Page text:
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Parent protests, letter campaigns on COVID protocols ramp up against districts

"It’s like we have this belief that COVID just vanished. It has not," Allen ISD parent Phill Carpenter said.

COLLIN COUNTY, Texas — Most all school districts in Texas are in full swing now that we’re approaching the end of August. At the same time, rallies and protests outside school districts have also ramped up in that time. 

Parents who are frustrated with their district’s COVID-19 action plans have made their words and voices seen and heard.

“We feel there are solutions that can give everyone a win,” said Phill Carpenter, an Allen ISD parent, who pulled his 6th grader out of school. 

Carpenter said it was a difficult decision to pull his child but knew immediately he had to do it after seeing few, if any, masks at the Meet the Teacher event.

“I’m losing sleep, I’m losing energy, and I’m losing momentum now,” said Allen ISD parent Snober Lakhani. 

Lakhani pulled two of her grade school children and is scrambling to find schooling options. She has spent close to 80 hours over two weeks applying, searching, and researching virtual and private school options.

Kelly Karthik, a Frisco ISD parent, was one of the 70 parents who showed up Thursday to the district headquarters to protest. It was their second protest since school started.

“The social distancing is non-existent right now. The lunch and extra-curricular activities concern us the most,” Karthik said.

Both Allen and Frisco parents have started letter campaigns to the district. Both sets of parents have gathered signatures and hope they make an impression on the school board and superintendent to make changes. The Frisco parents want hybrid learning options, increased masking, social distancing and better contact tracing.

“Inform the families. Narrow it down to the classroom, narrow it down to the department, and let the parents know,” said Frisco parent Alka Jwala about positive cases on campus.

Frisco ISD has no mask requirement on campuses but is offering virtual learning for early childhood to 6th grade students. This week, the district put in strategies to limit the size of gatherings and indoor contact on campus.

“The District has made online learning accommodations available to students who do not have the opportunity to receive vaccinations against COVID-19. This option is costing FISD $40 per student per day in lost funding from the state. We continue to evaluate our protocols where we see opportunity to effectively do so. Even with the online option for lower grades, we have thousands more students back on campus this year, which means some of the protocols we were able to utilize last year are no longer feasible. Earlier this week, we did add the following to our mitigation strategies: Schools will limit the size of gatherings and work to minimize indoor contact between students during lunch, transition times and other campus events and activities,” read a statement from Frisco ISD.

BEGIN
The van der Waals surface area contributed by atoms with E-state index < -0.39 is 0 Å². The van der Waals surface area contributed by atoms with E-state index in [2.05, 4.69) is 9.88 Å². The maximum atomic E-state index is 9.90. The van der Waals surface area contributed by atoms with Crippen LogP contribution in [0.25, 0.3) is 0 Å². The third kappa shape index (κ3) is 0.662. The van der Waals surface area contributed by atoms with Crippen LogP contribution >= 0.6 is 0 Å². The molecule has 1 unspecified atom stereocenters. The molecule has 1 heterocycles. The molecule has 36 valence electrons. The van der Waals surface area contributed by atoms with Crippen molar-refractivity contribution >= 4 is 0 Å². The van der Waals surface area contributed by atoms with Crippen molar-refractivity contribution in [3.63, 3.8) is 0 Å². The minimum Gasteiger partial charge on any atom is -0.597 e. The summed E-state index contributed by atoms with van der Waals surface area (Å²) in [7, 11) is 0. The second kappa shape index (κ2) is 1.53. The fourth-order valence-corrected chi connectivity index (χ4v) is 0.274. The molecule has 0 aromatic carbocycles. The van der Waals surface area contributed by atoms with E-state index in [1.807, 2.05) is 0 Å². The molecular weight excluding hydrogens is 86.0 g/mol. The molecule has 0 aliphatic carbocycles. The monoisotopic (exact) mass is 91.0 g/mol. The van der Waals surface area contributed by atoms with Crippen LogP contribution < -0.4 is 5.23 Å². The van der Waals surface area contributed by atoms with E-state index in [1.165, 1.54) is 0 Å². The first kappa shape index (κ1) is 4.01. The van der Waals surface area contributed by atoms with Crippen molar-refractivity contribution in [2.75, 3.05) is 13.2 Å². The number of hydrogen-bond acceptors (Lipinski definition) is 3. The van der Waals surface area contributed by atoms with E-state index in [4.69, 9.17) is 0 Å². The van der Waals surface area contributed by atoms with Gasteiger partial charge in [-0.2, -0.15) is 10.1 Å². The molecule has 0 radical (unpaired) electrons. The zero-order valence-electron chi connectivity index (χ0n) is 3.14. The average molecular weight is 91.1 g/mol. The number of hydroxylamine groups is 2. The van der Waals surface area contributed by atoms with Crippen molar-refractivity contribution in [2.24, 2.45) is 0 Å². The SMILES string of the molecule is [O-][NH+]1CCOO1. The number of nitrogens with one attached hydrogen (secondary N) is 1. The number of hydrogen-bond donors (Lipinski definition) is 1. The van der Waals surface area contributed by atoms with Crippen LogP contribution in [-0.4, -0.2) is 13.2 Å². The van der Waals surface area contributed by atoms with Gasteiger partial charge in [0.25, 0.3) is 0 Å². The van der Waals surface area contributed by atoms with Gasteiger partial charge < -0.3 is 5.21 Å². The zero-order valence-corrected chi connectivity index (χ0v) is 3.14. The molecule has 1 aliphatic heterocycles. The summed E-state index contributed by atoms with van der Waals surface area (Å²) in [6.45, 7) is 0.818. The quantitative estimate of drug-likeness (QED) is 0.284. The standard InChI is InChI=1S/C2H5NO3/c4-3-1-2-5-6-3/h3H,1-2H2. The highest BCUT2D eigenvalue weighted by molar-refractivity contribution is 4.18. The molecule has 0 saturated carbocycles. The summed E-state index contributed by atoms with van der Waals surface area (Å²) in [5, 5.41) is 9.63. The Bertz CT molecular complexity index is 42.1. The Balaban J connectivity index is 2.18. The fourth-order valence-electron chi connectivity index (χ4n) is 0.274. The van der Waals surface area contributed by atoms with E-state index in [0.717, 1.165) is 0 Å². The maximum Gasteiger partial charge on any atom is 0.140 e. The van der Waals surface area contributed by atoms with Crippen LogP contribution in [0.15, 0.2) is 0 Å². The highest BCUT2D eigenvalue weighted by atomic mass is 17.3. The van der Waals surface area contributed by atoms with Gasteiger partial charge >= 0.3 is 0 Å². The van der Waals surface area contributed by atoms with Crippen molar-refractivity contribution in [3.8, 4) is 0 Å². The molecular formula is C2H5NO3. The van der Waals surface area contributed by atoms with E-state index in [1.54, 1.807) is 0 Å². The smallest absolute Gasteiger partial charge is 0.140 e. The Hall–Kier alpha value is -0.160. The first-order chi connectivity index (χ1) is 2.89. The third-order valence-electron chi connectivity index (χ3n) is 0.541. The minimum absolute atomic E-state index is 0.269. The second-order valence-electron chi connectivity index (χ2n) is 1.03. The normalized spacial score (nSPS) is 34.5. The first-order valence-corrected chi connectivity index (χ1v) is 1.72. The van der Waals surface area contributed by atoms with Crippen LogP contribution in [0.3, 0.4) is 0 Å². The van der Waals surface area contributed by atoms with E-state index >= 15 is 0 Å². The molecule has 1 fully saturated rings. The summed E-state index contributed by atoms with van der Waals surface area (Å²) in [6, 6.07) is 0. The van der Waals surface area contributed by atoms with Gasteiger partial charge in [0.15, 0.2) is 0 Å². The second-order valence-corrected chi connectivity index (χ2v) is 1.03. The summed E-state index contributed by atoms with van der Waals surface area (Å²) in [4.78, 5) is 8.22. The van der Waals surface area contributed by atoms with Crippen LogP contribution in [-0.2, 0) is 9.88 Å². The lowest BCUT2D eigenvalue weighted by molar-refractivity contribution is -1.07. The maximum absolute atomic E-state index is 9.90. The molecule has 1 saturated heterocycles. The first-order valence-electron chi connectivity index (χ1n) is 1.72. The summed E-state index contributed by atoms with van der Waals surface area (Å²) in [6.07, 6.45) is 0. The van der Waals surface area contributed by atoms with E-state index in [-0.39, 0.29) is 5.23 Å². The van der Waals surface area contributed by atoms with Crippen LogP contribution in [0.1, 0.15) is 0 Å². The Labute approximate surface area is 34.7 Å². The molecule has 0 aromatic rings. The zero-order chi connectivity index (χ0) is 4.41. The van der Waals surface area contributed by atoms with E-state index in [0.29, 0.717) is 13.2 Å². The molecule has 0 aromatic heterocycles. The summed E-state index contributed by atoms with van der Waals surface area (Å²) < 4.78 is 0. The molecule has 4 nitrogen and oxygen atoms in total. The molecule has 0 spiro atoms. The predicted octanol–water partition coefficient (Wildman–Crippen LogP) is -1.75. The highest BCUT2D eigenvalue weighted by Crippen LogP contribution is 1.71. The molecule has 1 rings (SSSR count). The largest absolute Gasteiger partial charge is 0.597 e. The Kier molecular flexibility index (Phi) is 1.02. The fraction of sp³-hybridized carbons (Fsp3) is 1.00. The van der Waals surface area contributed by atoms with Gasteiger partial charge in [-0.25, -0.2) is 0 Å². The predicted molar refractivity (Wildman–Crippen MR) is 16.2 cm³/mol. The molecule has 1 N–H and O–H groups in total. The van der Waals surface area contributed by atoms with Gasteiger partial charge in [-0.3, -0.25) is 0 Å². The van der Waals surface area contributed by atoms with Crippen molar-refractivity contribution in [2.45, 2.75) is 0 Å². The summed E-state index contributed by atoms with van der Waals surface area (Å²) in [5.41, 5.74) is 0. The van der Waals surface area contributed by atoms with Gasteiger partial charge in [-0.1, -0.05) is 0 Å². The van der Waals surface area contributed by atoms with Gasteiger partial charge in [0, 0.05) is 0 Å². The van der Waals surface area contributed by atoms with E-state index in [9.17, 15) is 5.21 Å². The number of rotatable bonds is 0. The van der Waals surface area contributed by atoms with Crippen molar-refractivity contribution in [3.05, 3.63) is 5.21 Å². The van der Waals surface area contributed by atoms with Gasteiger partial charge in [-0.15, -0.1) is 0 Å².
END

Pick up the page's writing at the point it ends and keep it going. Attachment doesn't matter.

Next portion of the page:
Allen parents have sent their own letters. Carpenter says they’ll hand over 700 signatures from Allen parents to the district by the end of the week.

“[There’s] no willingness to communicate or engage in conversation,” he said.

Carpenter said he can respect a difference in opinion on masks. He does, however, feel there are other options that could satisfy people on both sides on the mask issue.

Carpenter also said requiring masks for the younger students who can’t get vaccinated is a reasonable request. 

The Allen parents are also hoping the district explores requiring masks like it enforces its dress code. 

“Virtual would be a great opportunity until my immune-compromised children can have access to a vaccine,” Lakhani said.

“On May 4, 2021, Allen ISD sent a letter to all parents letting them know that the 2021-2022 school year would be held entirely in-person and that masks would be optional. While AISD has not changed its position on either of these topics, we value feedback from our parents and have updated several safety guidelines in response to the comments we have received. Regarding the request for virtual learning, students’ needs are best met in the classroom with a trained, professional teacher. This is evident from the statewide academic learning loss from the prior year, as noted by the Texas Education Agency. We remain steadfast in our commitment to refocusing our efforts during the 2021-2022 school year in providing an excellent education to our students and supporting their academic, social, and emotional needs in an in-person learning environment,” read a statement from Allen ISD.

Allen ISD is currently not requiring masks or offering virtual learning. The Allen parents would like virtual learning options, increased masking, social distancing, and better contact tracing. 

“It’s like we have this belief that COVID just vanished. It has not,” Carpenter said.